Q: Bli ayin hara, we have a number of daughters who are close in age, and sometimes it is too close for comfort. Our 14-year-old daughter is a little awkward in her social skills, “spaced-out,” not always aware of her appearance and is generally not “put together.” She can be unhygienic and not think that it’s a problem, and all of this is very annoying to her siblings.
She can easily feel sorry for herself, and feel that none of her sisters like her. However, with all these issues, she still has a limited desire to change these areas in her life. She has good friends, plays with people on the block and does okay in school. She just thinks that her sisters are being overly picky and making big issues out of nothing.
This daughter tends to ignore her sisters when they start to complain about her behavior. It becomes a “cold war” of not really talking to each other. Her 16-year-old and 11-year-old sister can tease her without end when they are fed up with her. I myself understand why it’s so irritating.
When I try to reason with her, she just says that they always pick on her, and that whatever she would do, they would find fault. She said that she has given up trying to work on the things that they tell her, because she is never “good enough.”
The fact is that there are some social cues that she just does not pick up, and does need to work on. Any suggestions of how to handle this situation?
A: Sibling conflicts can easily be “frozen,” due to individuals being “stuck” in their responses to one another. Changing patterns of communication among family members is the desired path to take to improve your situation. Sometimes small changes are enough to motivate improvement in negative communication patterns.
Rewarding positive patterns of constructive communication between siblings is a start. Most likely, your daughter sometimes responds with obnoxious behaviors in the midst of a sibling conflict as a way of getting back at her sisters.
If your daughter exhibits obnoxious behavior only with her sisters (and not her friends), it is problematic, but not an overall problem. Having a sibling goal of “going out to a restaurant together, as sisters” if each speaks respectfully to one another for a certain amount of time can help break the current “cold war,” for example.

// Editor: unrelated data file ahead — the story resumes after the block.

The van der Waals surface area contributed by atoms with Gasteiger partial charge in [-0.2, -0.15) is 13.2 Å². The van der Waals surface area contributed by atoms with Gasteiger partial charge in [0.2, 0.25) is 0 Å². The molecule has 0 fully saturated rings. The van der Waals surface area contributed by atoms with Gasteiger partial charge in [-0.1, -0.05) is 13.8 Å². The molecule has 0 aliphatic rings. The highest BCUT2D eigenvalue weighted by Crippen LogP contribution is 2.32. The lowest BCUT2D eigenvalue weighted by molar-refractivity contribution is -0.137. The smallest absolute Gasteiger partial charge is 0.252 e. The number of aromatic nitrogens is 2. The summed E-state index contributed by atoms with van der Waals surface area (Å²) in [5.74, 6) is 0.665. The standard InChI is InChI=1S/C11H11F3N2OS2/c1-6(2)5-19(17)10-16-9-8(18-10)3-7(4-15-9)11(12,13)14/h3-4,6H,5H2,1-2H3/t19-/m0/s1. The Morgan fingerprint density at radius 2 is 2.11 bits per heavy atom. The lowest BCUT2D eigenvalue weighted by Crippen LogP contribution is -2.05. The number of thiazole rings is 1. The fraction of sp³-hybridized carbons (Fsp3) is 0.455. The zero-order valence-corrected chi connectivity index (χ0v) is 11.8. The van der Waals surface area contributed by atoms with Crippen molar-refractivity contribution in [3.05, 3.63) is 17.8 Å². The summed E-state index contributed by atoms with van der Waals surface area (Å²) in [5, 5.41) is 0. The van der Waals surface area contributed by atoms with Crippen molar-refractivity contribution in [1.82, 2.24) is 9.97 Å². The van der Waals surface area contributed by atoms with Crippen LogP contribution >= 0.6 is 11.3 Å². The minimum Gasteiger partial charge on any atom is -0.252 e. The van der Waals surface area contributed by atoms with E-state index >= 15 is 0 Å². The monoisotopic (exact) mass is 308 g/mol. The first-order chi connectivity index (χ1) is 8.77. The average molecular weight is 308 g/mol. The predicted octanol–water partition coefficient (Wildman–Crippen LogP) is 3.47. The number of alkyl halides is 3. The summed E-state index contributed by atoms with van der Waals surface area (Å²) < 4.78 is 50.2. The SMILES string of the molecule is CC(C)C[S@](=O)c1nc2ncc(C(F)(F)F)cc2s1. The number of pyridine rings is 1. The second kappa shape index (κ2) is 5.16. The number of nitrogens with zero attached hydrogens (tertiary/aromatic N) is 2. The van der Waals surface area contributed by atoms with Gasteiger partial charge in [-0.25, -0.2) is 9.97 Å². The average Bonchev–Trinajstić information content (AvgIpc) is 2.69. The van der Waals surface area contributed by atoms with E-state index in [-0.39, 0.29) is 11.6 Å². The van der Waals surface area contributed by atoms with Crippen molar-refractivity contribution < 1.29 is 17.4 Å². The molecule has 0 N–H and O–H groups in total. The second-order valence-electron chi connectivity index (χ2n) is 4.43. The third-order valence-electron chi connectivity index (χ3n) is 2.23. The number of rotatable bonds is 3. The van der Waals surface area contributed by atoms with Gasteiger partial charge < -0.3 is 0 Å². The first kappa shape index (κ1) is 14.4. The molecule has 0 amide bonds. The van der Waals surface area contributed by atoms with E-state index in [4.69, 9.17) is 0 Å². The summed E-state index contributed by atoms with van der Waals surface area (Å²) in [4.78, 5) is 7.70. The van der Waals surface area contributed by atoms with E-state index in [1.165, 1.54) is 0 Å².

On the other hand, pointing out to a child areas in need of improvement — or pointing out to any person, for that matter — is not a comfortable endeavor. Some behaviors clearly do not bother them, but definitely bother others. The whole issue of social skills deals with the area of human comfort (which is not a small thing). Often, what we might consider “normal” in human behavior is not necessarily in the realm of “good” or “bad,” but rather how we express ourselves in our society. (Clearly, actions that are obnoxious or disgusting are not in this category.)
In this situation, if your daughter questions why her siblings respond to certain of her behaviors with such annoyance, or why her reaction towards a classmate is socially problematic, your response has to not be in the category of “right” or “wrong.” Allowing others to feel comfortable (at this point, your daughter is well aware of which actions irritate others) is being considerate, and showing ahavas Yisrael.
It is true that the idea of being “put together” can be a subjective one. Unkempt hair for one group in your daughter’s school may be socially acceptable, while in another, it may become a subject for teasing. Actual social skills can be shared through parent and child, or learned from a professional.
The issue here is more of putting effort into being aware (and attuned) to the feelings and sensitivities of others. Being comfortable to “do whatever you feel like” will not always be helpful to your daughter in relationships with others in the long run. Keeping in mind that this awareness is a way of showing kindness to others may take away the sting of being criticized.